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Systemic sclerosis (SSc) is a multisystem autoimmune disease with the highest case-specific mortality of the autoimmune illness. The most common causes of SSc-related death are pulmonary hypertension and interstitial lung disease (ILD). In total, these two complications account for over half of SSc-related deaths. It has been well recognized that pulmonary arterial hypertension (PAH) in SSc patients portends a worse prognosis than PAH from other causes. Although survival in SSc-related PAH has improved with modern therapeutics, as we will discuss below, SSc-PAH survival still lags behind that of survival with PAH from other causes. It has been shown that systematic pulmonary hypertension (PH) screening programs in SSc are associated with better survival, likely due to earlier detection and intervention. This highlights the need for rheumatologists to maintain a high clinical suspicion for pulmonary hypertension and appropriately screen their SSc patients for the presence of this complication.

Educational objectives:

Upon completion of this activity, participants should be able to:

  • Distinguish the three different WHO Group clinical classifications of pulmonary hypertension that may affect patients with systemic sclerosis.
  • Identify systemic sclerosis risk factors for developing WHO Group 1 pulmonary arterial hypertension.
  • Identify the appropriate definition of pulmonary arterial hypertension and pharmacologic therapy for patients with systemic sclerosis and pulmonary arterial hypertension. 

Reading Resources:

  1. Fischer A, Bull TM, Steen VD.  Practical approach to screening for scleroderma-associated pulmonary arterial hypertension.  Arthritis Care Res (Hoboken). 2012 Mar;64(3):303-10.
  2. Chaisson, NF, Hassoun PM.  Systemic sclerosis-associated pulmonary arterial hypertension.  Chest. 2013; 144: 1346-1356.
  3. Hoeper MM, Bogaard HJ, Condliffe R, et al. Definitions and diagnosis of pulmonary hypertension. J Am Coll Cardiol. 2013;62(25 Suppl):D42-50.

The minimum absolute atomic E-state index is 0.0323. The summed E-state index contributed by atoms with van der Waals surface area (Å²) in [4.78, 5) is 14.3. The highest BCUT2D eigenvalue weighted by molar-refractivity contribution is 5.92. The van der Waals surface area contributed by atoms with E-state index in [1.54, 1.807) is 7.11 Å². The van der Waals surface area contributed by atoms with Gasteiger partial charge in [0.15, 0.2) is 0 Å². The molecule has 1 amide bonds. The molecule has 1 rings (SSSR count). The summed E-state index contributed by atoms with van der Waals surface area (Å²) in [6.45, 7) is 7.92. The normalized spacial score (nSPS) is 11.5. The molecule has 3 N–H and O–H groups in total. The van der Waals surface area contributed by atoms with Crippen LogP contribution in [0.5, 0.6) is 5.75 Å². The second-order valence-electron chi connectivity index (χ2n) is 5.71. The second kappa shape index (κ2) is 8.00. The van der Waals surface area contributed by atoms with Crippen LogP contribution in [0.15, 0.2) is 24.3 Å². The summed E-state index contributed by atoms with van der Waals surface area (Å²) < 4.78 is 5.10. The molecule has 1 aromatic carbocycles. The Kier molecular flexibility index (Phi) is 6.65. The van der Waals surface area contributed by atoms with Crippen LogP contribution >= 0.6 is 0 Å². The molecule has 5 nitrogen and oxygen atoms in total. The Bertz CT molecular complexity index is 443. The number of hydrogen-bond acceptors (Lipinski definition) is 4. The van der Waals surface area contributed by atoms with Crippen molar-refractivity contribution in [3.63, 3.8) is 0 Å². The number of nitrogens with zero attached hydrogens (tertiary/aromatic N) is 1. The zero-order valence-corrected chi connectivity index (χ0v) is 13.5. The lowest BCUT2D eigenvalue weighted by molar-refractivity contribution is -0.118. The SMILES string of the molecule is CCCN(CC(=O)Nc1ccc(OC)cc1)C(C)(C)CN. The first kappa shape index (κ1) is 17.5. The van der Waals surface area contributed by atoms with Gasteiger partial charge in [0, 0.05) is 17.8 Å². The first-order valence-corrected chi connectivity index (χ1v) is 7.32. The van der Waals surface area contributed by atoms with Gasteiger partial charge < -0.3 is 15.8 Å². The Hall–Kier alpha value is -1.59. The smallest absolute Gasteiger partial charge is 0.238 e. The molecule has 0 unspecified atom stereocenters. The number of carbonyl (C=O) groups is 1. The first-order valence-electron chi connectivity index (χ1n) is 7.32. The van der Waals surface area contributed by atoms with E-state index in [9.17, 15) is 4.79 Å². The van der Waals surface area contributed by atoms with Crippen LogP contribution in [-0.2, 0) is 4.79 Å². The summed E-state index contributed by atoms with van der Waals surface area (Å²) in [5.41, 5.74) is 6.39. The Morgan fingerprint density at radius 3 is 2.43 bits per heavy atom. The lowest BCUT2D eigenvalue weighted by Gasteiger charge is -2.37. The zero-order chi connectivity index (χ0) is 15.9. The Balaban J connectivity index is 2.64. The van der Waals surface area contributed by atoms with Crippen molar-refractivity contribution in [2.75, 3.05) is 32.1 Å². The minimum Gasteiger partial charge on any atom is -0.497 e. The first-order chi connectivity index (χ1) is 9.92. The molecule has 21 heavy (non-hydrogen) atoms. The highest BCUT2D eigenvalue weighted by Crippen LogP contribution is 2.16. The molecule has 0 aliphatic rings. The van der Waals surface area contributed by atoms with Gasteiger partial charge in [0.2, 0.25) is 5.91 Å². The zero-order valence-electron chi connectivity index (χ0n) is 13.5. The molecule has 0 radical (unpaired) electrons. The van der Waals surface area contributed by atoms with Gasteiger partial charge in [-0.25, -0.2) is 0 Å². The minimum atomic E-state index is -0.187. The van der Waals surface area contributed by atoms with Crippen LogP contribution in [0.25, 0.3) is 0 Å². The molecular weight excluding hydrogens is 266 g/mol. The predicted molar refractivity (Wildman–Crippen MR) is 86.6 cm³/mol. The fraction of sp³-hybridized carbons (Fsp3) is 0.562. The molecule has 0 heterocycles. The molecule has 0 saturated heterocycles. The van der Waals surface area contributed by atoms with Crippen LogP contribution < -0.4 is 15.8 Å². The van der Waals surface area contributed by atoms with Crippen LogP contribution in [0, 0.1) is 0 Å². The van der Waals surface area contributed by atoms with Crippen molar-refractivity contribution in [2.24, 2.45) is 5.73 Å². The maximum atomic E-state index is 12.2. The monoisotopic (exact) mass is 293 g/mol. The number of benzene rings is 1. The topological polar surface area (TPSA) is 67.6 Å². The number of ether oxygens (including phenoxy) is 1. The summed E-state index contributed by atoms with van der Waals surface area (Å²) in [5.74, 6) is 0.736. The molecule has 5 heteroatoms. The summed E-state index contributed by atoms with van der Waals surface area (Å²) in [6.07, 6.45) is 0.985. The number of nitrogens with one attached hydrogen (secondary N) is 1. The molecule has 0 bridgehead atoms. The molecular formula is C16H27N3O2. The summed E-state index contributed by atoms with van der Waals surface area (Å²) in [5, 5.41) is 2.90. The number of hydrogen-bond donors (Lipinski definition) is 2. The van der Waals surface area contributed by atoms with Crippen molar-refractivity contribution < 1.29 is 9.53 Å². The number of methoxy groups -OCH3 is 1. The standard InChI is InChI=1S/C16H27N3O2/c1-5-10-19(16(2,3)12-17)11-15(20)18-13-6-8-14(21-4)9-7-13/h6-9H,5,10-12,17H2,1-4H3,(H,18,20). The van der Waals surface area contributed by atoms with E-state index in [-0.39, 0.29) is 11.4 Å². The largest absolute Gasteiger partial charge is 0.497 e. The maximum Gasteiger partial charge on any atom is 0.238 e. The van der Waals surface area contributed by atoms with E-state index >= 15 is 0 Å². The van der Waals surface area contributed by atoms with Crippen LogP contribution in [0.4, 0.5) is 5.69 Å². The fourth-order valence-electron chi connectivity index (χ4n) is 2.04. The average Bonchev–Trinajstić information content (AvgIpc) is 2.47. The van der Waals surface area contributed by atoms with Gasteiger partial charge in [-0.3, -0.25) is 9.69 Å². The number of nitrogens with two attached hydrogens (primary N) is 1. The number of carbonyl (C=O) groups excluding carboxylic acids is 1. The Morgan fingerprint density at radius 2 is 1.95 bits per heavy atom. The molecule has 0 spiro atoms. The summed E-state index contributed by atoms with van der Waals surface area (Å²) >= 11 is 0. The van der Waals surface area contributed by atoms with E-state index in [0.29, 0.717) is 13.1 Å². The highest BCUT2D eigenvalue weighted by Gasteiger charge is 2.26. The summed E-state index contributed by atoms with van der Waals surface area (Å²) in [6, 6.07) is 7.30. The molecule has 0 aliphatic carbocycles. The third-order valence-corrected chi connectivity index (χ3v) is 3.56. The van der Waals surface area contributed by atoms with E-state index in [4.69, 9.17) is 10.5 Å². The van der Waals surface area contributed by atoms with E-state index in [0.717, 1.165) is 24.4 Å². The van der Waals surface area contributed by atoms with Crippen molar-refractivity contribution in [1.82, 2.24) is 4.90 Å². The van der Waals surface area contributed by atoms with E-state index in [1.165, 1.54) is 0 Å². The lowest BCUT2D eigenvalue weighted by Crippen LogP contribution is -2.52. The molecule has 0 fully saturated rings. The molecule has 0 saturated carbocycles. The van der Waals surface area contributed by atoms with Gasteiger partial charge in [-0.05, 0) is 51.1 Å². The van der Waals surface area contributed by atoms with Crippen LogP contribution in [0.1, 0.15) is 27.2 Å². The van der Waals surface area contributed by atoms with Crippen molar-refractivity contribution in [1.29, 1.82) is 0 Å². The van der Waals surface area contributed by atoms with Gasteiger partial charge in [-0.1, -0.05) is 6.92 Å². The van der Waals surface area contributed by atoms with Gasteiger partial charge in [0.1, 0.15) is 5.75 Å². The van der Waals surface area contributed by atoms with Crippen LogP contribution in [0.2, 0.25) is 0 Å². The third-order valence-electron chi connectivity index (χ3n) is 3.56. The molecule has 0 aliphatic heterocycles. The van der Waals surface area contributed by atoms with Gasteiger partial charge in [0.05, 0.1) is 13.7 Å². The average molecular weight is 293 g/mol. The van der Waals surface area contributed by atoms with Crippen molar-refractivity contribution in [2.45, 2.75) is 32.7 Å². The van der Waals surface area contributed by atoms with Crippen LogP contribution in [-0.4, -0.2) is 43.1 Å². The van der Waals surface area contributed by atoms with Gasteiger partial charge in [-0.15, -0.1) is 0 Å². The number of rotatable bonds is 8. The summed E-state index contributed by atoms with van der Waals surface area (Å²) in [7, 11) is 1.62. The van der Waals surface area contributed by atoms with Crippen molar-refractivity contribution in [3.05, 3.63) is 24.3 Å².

4. Coghlan JG, Galie N, Barbera JA, et al. Initial combination therapy with ambrisentan and tadalafil in connective tissue disease-associated pulmonary arterial hypertension (CTD-PAH): subgroup analysis from the AMBITION trial. Ann Rheum Dis 2016.


Dr. Domsic has financial interests with the following any entity or entities producing health care goods or services as indicated below:

  • Grant/Research Support: Bayer Healthcare, Biogen-Idec
  • Consultant: Arena Pharmaceuticals

Dr. Risbano has financial interests with the following any entity or entities producing health care goods or services as indicated below:

  • Grant/Research Support: Gilead Sciences
  • Consultant: Gilead and Aetilion Pharmaceuticals

All presenters disclosure of relevant financial relationships with any entity producing, marketing, re-selling, or distributing health care goods or services, used on, or consumed by, patients is listed above.  No other planners, members of the planning committee, speakers, presenters, authors, content reviewers and/or anyone else in a position to control the content of this education activity have relevant financial relationships to disclose.

Accreditation Statement:

The University of Pittsburgh School of Medicine is accredited by the Accreditation Council for Continuing Medical Education (ACCME) to provide continuing medical education for physicians.

The University of Pittsburgh School of Medicine designates this enduring material for a maximum of .5 AMA PRA Category 1 Credits™. Each physician should only claim credit commensurate with the extent of their participation in the activity. Other health care professionals are awarded (0.05) continuing education units (CEU) which are equivalent to .5 contact hour.

For your credit transcript, please access our website 4 weeks post-completion at and follow the link to the Credit Transcript page. If you do not provide the last 5 digits of your SSN on the next page you will not be able to access a CME credit transcript. Providing your SSN is voluntary.

Release Date: 3/7/2017 | Last Modified On: 3/7/2017 | Expires: 3/7/2018

This course has been expired.